The political leader of the opposition Alternative National Congress and chair of the Collaborating Political Parties (CPP), Mr. Alexander B. Cummings has paid tributes to Liberian women for their contributions here saying August 24, which is celebrated every year as a national Flag Day is a reflection of Liberian women contributions here.
Mr. Cummings also echoed calls to change the country’s national symbol to reflect the diversities of all Liberians.
“I want to wish all Liberians a commemorative Flag Day. As we observe another Flag Day, may we take this moment to reflect on the many contributions of Liberian women to our society,” he wrote adding, “The making of the Flag by an all-women committee, led by Susannah Lewis, is just one of the many major contributions of Liberian women to the history and foundation of our country despite the many societal barriers they face.”
Cummings went on further to state that it is unfortunate that 173 years later, women’s political participation in the electoral politics and governance of the state is dismal. “We must be intentional about changing this and support women’s leadership, especially electoral-based,” he added.
“On this Flag Day, we must also reflect on our history and how it has been impartially told by our national symbols: the Seal, the Flag, and the Motto, all of which only tell the story of our settlers’ heritage, omitting the existence of our indigenous heritage. It is time to finally ensure that our national symbols reflect both sides of our history as a people and as a nation; that we all can see ourselves and the contributions of our ancestors in our national symbols. This call began in the 70s, pre-conflict era when Pres.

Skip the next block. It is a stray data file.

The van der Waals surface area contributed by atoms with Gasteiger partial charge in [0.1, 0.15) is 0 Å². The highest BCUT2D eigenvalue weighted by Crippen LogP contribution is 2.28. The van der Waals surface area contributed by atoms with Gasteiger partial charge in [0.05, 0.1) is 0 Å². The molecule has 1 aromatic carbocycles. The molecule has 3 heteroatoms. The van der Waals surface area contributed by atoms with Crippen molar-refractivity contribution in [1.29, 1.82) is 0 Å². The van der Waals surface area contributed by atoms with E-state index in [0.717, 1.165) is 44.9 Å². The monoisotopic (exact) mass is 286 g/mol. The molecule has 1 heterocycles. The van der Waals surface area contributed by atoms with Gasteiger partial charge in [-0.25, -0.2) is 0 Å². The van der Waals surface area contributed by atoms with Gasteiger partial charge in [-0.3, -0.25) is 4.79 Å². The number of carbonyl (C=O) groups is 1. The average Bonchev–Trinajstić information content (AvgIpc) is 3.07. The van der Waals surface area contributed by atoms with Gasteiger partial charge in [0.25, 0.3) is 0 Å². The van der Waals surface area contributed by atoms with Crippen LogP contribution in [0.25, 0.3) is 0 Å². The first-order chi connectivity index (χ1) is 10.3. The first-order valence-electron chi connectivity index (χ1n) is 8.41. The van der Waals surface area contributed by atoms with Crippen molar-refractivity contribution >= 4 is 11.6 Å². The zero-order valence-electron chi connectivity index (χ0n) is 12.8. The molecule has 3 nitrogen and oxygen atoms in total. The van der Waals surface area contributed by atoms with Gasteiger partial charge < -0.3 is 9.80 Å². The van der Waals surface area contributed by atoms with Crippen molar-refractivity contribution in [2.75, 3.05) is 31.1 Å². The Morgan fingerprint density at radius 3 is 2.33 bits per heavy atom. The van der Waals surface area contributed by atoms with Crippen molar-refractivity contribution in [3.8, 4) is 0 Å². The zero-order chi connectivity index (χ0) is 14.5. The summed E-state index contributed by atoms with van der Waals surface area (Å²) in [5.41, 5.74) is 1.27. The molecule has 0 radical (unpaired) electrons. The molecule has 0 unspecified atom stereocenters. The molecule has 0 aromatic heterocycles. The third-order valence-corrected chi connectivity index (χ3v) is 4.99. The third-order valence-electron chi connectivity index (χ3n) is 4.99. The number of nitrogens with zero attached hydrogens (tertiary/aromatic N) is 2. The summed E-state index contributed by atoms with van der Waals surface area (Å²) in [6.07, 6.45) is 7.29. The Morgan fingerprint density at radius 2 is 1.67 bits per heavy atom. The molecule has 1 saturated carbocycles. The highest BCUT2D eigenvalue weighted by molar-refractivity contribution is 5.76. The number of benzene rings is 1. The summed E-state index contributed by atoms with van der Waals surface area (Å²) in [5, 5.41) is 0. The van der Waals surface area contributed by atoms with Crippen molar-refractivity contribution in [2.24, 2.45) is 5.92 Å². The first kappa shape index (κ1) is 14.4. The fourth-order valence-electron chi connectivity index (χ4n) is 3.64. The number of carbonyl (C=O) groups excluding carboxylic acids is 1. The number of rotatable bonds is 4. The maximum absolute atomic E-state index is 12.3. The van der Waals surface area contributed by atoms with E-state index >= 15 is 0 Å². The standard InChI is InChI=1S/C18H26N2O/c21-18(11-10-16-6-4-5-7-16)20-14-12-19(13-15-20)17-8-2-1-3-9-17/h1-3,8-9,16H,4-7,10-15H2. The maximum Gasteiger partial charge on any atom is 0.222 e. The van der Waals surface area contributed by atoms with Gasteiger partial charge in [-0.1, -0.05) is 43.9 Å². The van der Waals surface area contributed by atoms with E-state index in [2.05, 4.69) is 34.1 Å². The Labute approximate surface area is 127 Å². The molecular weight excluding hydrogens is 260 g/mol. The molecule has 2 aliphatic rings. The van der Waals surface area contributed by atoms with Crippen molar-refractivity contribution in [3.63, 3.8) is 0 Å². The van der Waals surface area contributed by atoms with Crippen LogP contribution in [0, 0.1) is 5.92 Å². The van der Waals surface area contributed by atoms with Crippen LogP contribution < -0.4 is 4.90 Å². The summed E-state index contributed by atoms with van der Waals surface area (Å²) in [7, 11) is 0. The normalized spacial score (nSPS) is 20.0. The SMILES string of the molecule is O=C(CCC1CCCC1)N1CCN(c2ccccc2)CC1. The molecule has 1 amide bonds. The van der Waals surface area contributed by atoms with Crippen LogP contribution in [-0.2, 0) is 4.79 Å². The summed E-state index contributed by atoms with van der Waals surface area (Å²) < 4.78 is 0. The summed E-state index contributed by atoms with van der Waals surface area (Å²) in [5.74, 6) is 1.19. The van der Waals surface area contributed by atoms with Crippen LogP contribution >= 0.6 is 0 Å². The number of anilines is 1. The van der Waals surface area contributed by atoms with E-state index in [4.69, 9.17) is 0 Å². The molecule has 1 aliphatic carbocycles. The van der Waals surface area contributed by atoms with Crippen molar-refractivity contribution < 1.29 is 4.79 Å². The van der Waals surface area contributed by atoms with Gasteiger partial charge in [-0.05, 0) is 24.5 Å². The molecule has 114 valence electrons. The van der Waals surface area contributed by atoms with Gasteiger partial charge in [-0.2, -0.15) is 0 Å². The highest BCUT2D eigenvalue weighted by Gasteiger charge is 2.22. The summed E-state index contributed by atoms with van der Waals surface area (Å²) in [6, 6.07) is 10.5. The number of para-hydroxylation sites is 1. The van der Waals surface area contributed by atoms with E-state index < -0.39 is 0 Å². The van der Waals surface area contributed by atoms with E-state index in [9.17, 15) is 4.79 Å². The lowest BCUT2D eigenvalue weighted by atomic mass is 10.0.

Tolbert instituted a 51 person committee that made recommendations for changes in our symbols. It continued up to Madam Sirleaf’s post-conflict administration, where several similar suggestions were also made.
In 2012 our National Flag Day Orator, Amb. Elwood Dunn called on the nation in his oration to rethink our national symbols as they do not reflect our oneness as Liberians. I agree, and today, I call on all Liberians, whether of settlers’ heritage, indigenous heritage, or both, to support a change in the national symbols to reflect our oneness.
This is how we unite. This is how we govern. This is how we build and fly our country’s flag higher. Together, as one,” he concluded.